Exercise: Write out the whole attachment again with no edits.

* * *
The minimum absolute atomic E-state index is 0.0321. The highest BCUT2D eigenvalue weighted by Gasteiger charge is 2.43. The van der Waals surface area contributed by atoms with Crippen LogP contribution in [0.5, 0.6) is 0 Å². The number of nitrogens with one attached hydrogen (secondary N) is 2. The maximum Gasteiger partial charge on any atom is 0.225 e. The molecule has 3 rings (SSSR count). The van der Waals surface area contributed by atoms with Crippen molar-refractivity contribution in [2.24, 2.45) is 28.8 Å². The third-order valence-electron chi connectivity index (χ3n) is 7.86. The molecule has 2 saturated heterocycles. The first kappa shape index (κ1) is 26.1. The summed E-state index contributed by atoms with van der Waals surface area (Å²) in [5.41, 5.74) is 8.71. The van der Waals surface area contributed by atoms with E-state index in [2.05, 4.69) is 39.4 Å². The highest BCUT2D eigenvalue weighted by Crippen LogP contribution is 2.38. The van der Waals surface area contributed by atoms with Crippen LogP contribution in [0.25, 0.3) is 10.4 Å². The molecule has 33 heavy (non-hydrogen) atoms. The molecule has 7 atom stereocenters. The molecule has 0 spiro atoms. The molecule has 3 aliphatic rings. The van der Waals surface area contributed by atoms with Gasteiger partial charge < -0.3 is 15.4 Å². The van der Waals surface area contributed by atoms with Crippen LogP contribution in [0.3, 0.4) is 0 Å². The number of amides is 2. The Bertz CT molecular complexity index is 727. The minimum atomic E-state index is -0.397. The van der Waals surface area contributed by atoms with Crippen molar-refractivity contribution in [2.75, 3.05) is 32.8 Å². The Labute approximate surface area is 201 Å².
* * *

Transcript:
The minimum absolute atomic E-state index is 0.0321. The highest BCUT2D eigenvalue weighted by Gasteiger charge is 2.43. The van der Waals surface area contributed by atoms with Crippen LogP contribution in [0.5, 0.6) is 0 Å². The number of nitrogens with one attached hydrogen (secondary N) is 2. The maximum Gasteiger partial charge on any atom is 0.225 e. The molecule has 3 rings (SSSR count). The van der Waals surface area contributed by atoms with Crippen molar-refractivity contribution in [2.24, 2.45) is 28.8 Å². The third-order valence-electron chi connectivity index (χ3n) is 7.86. The molecule has 2 saturated heterocycles. The first kappa shape index (κ1) is 26.1. The summed E-state index contributed by atoms with van der Waals surface area (Å²) in [5.41, 5.74) is 8.71. The van der Waals surface area contributed by atoms with E-state index in [2.05, 4.69) is 39.4 Å². The highest BCUT2D eigenvalue weighted by Crippen LogP contribution is 2.38. The van der Waals surface area contributed by atoms with Crippen LogP contribution in [0.25, 0.3) is 10.4 Å². The molecule has 33 heavy (non-hydrogen) atoms. The molecule has 7 atom stereocenters. The molecule has 0 spiro atoms. The molecule has 3 aliphatic rings. The van der Waals surface area contributed by atoms with Gasteiger partial charge < -0.3 is 15.4 Å². The van der Waals surface area contributed by atoms with Crippen LogP contribution in [0.3, 0.4) is 0 Å². The number of amides is 2. The Bertz CT molecular complexity index is 727. The minimum atomic E-state index is -0.397. The van der Waals surface area contributed by atoms with Crippen molar-refractivity contribution in [2.75, 3.05) is 32.8 Å². The Labute approximate surface area is 201 Å².